Some of the artists featured in The Crocheter’s Art are no longer working, but a few are still around and even still actively producing work. I’d like to focus on just one of these artists today. Her name is Nicki Hitz Edson. Some of her best known early work was crocheted masks. She is an artist after my own heart, one of my favorite art forms is maks and my current favorite textile medium is crochet. You can find excellent full color photos of some of these early works at Nicki’s website.( My personal favorite is the Satyr. What’s yours?

These masks look as fresh and inspired as they did back in the day when they were first being shown in Tiffany’s windows and the Museum of Contemporary Crafts in New York City. Her mask work continued to be a major part of her art shows throughout the 1970s and then in the 1980s wearable art became the predominant theme in her work. This is not to say her work is limited only to these two ideas. If you browse through the other pages on her website, you will see she also does tapestries and pet portraits, gives workshops in freeform crochet, and sells patterns for some of her original designs for  knitted vests.

I hope looking at Nicki Hitz Edson’s work has given you some inspiration. Has anyone tried a crocheted mask? Maybe there are some of you out there who’ve done some similar work for theatrical costuming. These are not your typical weekend projects for a Halloween costume, but they could be something for one of the big masked balls held around the major cities during the Halloween season. Post a comment, link, or photo of your work or work of someone you admire who’s done some amazing crochet masks!

Happy crocheting!

My short hiatus

I have missed my goal of posting once a week. I started a new job, part time only; but I haven’t had the brain energy to do the serious kind of post I like to do for this website. In upcoming posts, I will be researching crochet artists from the past decades and considering how crochet has changed for the 21st century. I will look at who is still around and active in the medium and how  they have changed and, also, who are some of the up and coming crochet names today in future posts. So stay with me.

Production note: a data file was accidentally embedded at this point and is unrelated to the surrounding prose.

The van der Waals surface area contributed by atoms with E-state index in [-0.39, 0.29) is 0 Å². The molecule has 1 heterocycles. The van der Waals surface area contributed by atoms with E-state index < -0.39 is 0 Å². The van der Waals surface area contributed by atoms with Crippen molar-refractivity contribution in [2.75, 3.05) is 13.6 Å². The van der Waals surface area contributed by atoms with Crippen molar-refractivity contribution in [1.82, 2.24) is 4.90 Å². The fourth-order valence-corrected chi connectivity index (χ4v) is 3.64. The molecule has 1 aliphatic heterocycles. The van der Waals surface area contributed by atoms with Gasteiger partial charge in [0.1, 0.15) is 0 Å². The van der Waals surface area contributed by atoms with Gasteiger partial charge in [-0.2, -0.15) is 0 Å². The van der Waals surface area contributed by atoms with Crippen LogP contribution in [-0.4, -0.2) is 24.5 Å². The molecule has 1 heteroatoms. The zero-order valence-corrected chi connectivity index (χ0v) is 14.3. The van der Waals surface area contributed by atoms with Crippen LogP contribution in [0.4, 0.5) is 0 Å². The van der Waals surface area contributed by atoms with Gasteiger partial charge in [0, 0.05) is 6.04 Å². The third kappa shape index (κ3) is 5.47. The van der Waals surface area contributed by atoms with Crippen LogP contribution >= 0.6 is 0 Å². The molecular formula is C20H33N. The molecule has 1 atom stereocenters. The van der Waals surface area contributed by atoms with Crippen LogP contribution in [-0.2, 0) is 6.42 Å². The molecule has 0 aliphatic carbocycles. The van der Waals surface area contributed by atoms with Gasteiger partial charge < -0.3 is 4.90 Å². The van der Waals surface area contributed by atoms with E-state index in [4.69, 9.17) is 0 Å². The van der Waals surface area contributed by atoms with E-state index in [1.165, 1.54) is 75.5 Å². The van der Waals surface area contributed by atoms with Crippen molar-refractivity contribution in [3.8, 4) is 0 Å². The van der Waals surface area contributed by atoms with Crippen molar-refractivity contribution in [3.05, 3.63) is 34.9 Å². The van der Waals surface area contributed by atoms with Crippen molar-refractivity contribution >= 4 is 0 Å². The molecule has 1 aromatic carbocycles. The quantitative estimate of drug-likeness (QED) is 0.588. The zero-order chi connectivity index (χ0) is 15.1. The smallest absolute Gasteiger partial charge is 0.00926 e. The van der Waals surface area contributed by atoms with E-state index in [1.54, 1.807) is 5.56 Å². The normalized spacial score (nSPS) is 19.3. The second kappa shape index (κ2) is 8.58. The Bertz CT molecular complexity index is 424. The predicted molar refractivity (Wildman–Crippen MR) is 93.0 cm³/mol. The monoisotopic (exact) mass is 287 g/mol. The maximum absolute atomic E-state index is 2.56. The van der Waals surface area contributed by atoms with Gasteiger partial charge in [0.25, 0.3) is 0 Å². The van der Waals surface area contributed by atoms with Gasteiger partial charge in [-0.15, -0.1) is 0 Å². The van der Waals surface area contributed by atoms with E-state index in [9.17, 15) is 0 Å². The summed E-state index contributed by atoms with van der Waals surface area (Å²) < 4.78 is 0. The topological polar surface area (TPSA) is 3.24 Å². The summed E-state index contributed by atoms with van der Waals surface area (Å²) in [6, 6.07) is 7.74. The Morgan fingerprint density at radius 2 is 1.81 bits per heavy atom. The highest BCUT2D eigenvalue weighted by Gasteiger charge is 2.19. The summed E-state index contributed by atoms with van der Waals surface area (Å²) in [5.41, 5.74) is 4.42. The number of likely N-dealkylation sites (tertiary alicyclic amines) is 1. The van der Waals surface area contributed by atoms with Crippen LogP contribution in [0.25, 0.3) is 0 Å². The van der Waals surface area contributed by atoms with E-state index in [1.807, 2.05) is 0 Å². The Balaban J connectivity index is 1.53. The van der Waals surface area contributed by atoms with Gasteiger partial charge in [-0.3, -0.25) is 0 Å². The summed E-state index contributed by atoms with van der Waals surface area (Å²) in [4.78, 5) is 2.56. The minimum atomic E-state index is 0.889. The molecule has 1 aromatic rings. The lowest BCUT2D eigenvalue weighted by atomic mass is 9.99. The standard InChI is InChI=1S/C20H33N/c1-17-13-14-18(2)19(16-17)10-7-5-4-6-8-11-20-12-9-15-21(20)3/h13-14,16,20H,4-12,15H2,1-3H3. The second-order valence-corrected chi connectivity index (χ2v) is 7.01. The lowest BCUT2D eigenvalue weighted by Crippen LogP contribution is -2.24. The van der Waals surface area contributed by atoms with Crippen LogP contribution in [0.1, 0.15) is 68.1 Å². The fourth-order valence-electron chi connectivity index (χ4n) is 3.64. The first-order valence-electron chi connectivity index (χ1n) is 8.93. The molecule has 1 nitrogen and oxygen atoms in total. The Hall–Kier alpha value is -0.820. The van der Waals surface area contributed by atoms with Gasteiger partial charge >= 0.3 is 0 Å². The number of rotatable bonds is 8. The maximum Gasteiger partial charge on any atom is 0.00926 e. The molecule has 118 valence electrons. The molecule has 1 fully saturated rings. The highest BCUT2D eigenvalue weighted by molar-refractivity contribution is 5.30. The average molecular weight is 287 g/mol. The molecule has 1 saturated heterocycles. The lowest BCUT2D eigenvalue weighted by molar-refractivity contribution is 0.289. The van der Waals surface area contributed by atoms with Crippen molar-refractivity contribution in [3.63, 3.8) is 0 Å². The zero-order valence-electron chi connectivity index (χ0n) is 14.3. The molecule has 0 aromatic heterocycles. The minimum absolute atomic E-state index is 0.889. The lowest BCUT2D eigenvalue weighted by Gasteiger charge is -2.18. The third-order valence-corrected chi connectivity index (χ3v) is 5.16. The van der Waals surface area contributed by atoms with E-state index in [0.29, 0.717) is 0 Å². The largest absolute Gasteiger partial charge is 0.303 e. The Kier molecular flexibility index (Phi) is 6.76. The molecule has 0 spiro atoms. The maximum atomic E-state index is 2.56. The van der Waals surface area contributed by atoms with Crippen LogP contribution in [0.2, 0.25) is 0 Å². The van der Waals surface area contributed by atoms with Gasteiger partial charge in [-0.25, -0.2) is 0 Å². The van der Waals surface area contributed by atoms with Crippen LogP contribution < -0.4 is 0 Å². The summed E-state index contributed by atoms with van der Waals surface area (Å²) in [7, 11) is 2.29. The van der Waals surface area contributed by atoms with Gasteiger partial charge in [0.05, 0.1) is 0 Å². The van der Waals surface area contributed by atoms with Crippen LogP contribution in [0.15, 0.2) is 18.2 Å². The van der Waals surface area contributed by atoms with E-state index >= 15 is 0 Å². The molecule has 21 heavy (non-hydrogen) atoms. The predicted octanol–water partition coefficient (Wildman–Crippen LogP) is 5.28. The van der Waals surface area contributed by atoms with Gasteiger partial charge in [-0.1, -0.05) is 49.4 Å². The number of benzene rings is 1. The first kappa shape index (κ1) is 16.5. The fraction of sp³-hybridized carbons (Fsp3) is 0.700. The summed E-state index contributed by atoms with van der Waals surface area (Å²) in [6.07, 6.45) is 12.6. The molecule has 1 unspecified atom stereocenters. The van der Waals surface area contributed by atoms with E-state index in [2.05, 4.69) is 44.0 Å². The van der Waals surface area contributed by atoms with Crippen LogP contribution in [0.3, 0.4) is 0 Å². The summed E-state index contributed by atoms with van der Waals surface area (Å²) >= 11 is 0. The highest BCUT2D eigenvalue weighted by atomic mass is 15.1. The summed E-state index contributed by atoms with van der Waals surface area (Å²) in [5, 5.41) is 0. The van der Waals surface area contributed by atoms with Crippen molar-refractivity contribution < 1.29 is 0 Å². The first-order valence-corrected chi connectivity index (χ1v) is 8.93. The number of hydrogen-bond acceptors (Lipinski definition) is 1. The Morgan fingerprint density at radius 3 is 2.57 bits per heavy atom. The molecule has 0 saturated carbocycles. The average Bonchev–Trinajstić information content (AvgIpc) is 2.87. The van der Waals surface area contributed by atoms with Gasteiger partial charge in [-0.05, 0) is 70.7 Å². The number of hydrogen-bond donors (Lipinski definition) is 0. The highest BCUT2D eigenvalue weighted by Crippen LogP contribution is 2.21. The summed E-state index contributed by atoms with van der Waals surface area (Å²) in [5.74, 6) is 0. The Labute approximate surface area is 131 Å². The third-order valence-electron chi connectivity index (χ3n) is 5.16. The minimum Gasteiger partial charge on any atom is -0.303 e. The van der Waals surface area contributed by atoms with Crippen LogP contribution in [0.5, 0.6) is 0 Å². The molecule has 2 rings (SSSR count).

Oh, yes, during the chaos of the last couple of weeks, I finally finished a crocheted jacket that I started more than a year ago. It’s been five jobs, seven moves, and a lot of stress, including a lot of hair falling out. But I am pleased with the result. I am not planning on posting pictures of my own work here, but I will have a photo up on Ravelry  by the weekend.

BTW: If anyone knows the protocol for posting pictures of other people’s work, please comment or send me an email. I’d like to have images of the work I am reviewing here, but I am afraid most of the work I am reviewing has copyrighted photos.

I am going away for the weekend, so I should have a new post by Friday evening. Stay tuned!

Crochet Community

In the previous blog we talked about some of the working artists out there who are using crochet in their artwork. That was only a taste. If you know of others, please put up a post on that page. The crochet community is a small but close-knit group (or should I say close-crocheted?) The best way to get information out about anything crochet is to share what you know and by the same token, that’s the best way to learn more about crochet. That’s what I am hoping to do with this website. There are lots of websites out there that have demos, free patterns, and crochet alongs. But there is not much related to crochet as an artform. If you love crochet and love to see or hear about the most wild and wonderful things being done in crochet, this is the place to come to. I will be posting  stories, links, and as much information as possible.

The way we keep crochet alive as a living craft is to disseminate information among ourselves. Start a local crochet group and meet somewhere other than a yarn shop. Local yarn shops are great and we should support them, but they are often small, hard, to find, and can be intimidating for some people. Right now, people don’t have a lot of money, so meet with others in a home or public place, share what you have, if you can, and most of all encourage others.

Start a local crochet group. Believe me crocheters will welcome it. There are lots of knitting groups, but few crochet groups. Make it friendly and fun. Include time to show some amazing crochet projects that you have seen from others or online. Go beyond just meeting up and doing a little show and tell, then spending the rest of the time with local chit/chat. Start a conversation anyone can contribute to. Talk about upcoming crochet events, websites or blogs that you have seen on line, opinions and ideas about different techniques and styles of crochet. Plan a group trip to see a local artist’s work or travel together to a conference.